Which is why the fact that we know him, that we can be united to him is so amazing. Here’s what the fact that we know him tells us: he want to know us and be in relationship with us, he wants us as his children. He wants it so deeply that what he does is he finds ways to tell us about himself that makes our adoption possible. And the central way that he tells us about himself is through Christ. John Calvin says it wonderfully,

In Christ, God so to speak makes himself little in order to lower himself to our capacity; and Christ alone calms our consciences that they may dare intimately approach God.

God makes himself little. Parents and Grandparents know what that’s all about. When a child is born you make yourself little. You don’t demand that the baby understand your speech, or that she understands the great philosophers or even Sesame Street. Instead, you become little. You make sounds, you talk in ways that get the baby’s attention, you touch the child so she knows she is not alone and that she is loved. You become little so that you can have a relationship with that newborn babe. You become little because you want a relationship, because you want that newborn to know that you love and treasure her.

In Christ, God so to speak makes himself little so that we who are babes can know the God who loves us, who wants to give us eternal life, who wants us as his adopted children. Who wants us to know him as Father, not as tyrant.

Whenever we wonder if God is a tyrant or if God is the good father that our hearts long to be united to and so find life, we look to Jesus Christ. John Calvin draws us into this way of seeing God the father when he says ,

In Christ alone we are to embrace God’s benevolence and fatherly love, and when we want reassurance that God is favorably disposed to us, we must fix our eyes and minds on Christ.

Because it is in Christ alone that we embraced God’s fatherly good will toward us and because it is in Christ alone the way we know God’s goodness toward us is not measured in living a long life or getting that house or having a great vacation—God may give those things and we celebrate them—but they are not the heart of his goodness toward us. Rather God tells us in the Bible that the heart of his goodwill toward us is that we can be assured that God will never fail us.  One more rich and important thought from Calvin,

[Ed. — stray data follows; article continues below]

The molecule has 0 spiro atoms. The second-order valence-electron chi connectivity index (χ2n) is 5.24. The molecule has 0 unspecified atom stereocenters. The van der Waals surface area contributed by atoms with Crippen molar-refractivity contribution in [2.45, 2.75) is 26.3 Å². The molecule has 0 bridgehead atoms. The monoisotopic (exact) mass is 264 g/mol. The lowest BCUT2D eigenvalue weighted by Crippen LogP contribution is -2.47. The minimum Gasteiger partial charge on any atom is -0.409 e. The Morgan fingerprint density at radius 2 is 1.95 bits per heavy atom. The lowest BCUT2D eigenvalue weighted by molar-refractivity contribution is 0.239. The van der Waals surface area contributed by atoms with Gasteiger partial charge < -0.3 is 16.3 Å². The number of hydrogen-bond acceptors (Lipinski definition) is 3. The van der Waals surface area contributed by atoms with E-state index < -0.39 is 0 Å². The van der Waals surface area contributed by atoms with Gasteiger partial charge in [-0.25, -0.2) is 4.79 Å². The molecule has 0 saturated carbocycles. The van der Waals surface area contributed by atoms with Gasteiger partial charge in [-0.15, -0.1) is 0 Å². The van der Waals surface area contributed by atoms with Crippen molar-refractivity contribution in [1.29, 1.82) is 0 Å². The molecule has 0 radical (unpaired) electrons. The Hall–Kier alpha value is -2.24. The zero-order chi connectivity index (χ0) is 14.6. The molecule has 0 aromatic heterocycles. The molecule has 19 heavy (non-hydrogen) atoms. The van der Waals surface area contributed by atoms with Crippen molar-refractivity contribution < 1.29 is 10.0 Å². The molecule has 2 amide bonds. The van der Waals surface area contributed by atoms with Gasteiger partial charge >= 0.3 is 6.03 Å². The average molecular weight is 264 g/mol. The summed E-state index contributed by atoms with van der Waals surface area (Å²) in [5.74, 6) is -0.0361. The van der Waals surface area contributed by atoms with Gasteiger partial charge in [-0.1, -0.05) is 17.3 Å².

“Our chief security lies in the expectation of future life, which is placed beyond doubt by God’s word. Whatever our  miseries and calamities which come upon us as  children of God in this world, they cannot make his favor cease to be our complete happiness. Therefore  when we want to express the sum of a life of blessing, it is the favor of God, from whom, as their source, all kinds of blessings flow” (p. 875 Book 3.2.?)

A couple of weeks ago I was at the IJM global prayer summit where we spent two day praying for justice in all different parts of the world. It is an amazing place to go and be. Both to hear the stories of answered prayer and to hear the ongoing pain and struggle  in the world. On Friday evening we gathered with all 1700 people at the summit to pray for an end to slavery in India, a nation that has 12 million people enslaved. One of the powerful truths a we listened to how people enslaved workers in brick kilns, how they enslaved girls in brothels was the willingness of people to crush other people, to use others for whatever they could get out of them as basically human tools used for profit and gain.

Why would be treat others like this? Because they have a totally different understanding of life and what’s important. What’s important is getting whatever they can. What’s important is profit and gain. What’s important is not people but things. That’s what’s important. This picture is powerfully at odds with a life whose sum is this: Living as adopted children in God’s house enjoying his goodness and favor.

When this is what’s important in our lives then we are suddenly set free—for God’s favor is secured for us by Jesus Christ. We are set free from using others as human tools to get what we want, because we have what we want and what we need—the goodness and favor of God. We are set free to live in God’s house where we are generous and even outrageously generous because we have what we need—the favor of God. We are set free to live in God’s house and to live in the ways of that house where we love other deeply, risk for them greatly, pursue justice for them passionately, because we have what we need—the favor of God. We are set free to live in God’s house as his children who do our work, live in our neighborhoods, care for our families in ways that bring rejoicing, in ways the bring transformation even at a cost to ourselves—because we have what we need—the favor of God. We are set free to live God’s house where we worship him and carry out the day to day call to love our neighbor—putting aside so many of the calculations we used to make about what we will get out of this loving God and loving neighbor for we already have what we need—God’s favor, God’s goodness toward us.

So what’s important this week? As you live your life in God’s house as his adopted child what’s important this week? Important as you go to work, as you study, as you take a test, as you live in your neighborhood, as you practice generosity with the resources god has given you, as you… What’s important this week?

So we started off  asking “What are 2 important things you have to do this week?”

How might you do those two things differently as an adopted child of God who lives in his house who enjoys his goodness and favor? Or as we make our way toward our last Sunday of celebration, this celebration of being wanted.loved.adopted by God, this celebration of how God is using us as his people who bring his love into the world—how will your generosity be impacted, your commitment to God’s mission through EverGreen be impacted because you are a child in God house who has what you need: the goodness and favor of God?